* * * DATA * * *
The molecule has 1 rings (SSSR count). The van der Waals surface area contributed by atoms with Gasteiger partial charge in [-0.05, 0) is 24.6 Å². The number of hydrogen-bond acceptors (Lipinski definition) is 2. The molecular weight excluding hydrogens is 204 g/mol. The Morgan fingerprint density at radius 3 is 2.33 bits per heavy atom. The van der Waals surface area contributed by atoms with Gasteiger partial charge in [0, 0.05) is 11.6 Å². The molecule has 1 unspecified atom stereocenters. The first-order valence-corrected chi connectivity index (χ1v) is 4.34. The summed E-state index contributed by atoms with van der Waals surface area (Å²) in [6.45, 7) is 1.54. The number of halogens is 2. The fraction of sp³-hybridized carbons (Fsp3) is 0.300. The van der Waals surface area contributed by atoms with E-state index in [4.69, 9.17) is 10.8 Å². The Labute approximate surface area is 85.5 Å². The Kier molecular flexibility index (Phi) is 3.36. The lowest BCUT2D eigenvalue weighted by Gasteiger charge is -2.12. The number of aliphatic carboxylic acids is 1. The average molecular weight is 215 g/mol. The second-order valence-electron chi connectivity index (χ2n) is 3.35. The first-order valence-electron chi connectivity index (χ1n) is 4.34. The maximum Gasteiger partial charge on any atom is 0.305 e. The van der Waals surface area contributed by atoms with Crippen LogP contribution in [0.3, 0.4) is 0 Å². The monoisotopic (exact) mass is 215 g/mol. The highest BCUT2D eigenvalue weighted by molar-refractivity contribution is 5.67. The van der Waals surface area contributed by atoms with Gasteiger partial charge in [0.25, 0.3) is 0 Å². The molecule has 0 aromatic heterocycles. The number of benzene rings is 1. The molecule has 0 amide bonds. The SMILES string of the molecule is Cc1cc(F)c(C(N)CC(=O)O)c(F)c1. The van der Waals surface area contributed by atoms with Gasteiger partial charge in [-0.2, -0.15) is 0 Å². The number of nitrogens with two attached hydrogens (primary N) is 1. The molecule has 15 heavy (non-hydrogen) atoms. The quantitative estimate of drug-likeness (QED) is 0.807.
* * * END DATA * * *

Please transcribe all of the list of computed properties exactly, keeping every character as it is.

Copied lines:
The molecule has 1 rings (SSSR count). The van der Waals surface area contributed by atoms with Gasteiger partial charge in [-0.05, 0) is 24.6 Å². The number of hydrogen-bond acceptors (Lipinski definition) is 2. The molecular weight excluding hydrogens is 204 g/mol. The Morgan fingerprint density at radius 3 is 2.33 bits per heavy atom. The van der Waals surface area contributed by atoms with Gasteiger partial charge in [0, 0.05) is 11.6 Å². The molecule has 1 unspecified atom stereocenters. The first-order valence-corrected chi connectivity index (χ1v) is 4.34. The summed E-state index contributed by atoms with van der Waals surface area (Å²) in [6.45, 7) is 1.54. The number of halogens is 2. The fraction of sp³-hybridized carbons (Fsp3) is 0.300. The van der Waals surface area contributed by atoms with E-state index in [4.69, 9.17) is 10.8 Å². The Labute approximate surface area is 85.5 Å². The Kier molecular flexibility index (Phi) is 3.36. The lowest BCUT2D eigenvalue weighted by Gasteiger charge is -2.12. The number of aliphatic carboxylic acids is 1. The average molecular weight is 215 g/mol. The second-order valence-electron chi connectivity index (χ2n) is 3.35. The first-order valence-electron chi connectivity index (χ1n) is 4.34. The maximum Gasteiger partial charge on any atom is 0.305 e. The van der Waals surface area contributed by atoms with Crippen LogP contribution in [0.3, 0.4) is 0 Å². The monoisotopic (exact) mass is 215 g/mol. The highest BCUT2D eigenvalue weighted by molar-refractivity contribution is 5.67. The van der Waals surface area contributed by atoms with Gasteiger partial charge in [0.25, 0.3) is 0 Å². The molecule has 0 aromatic heterocycles. The number of benzene rings is 1. The molecule has 0 amide bonds. The SMILES string of the molecule is Cc1cc(F)c(C(N)CC(=O)O)c(F)c1. The van der Waals surface area contributed by atoms with Gasteiger partial charge in [-0.2, -0.15) is 0 Å². The number of nitrogens with two attached hydrogens (primary N) is 1. The molecule has 15 heavy (non-hydrogen) atoms. The quantitative estimate of drug-likeness (QED) is 0.807.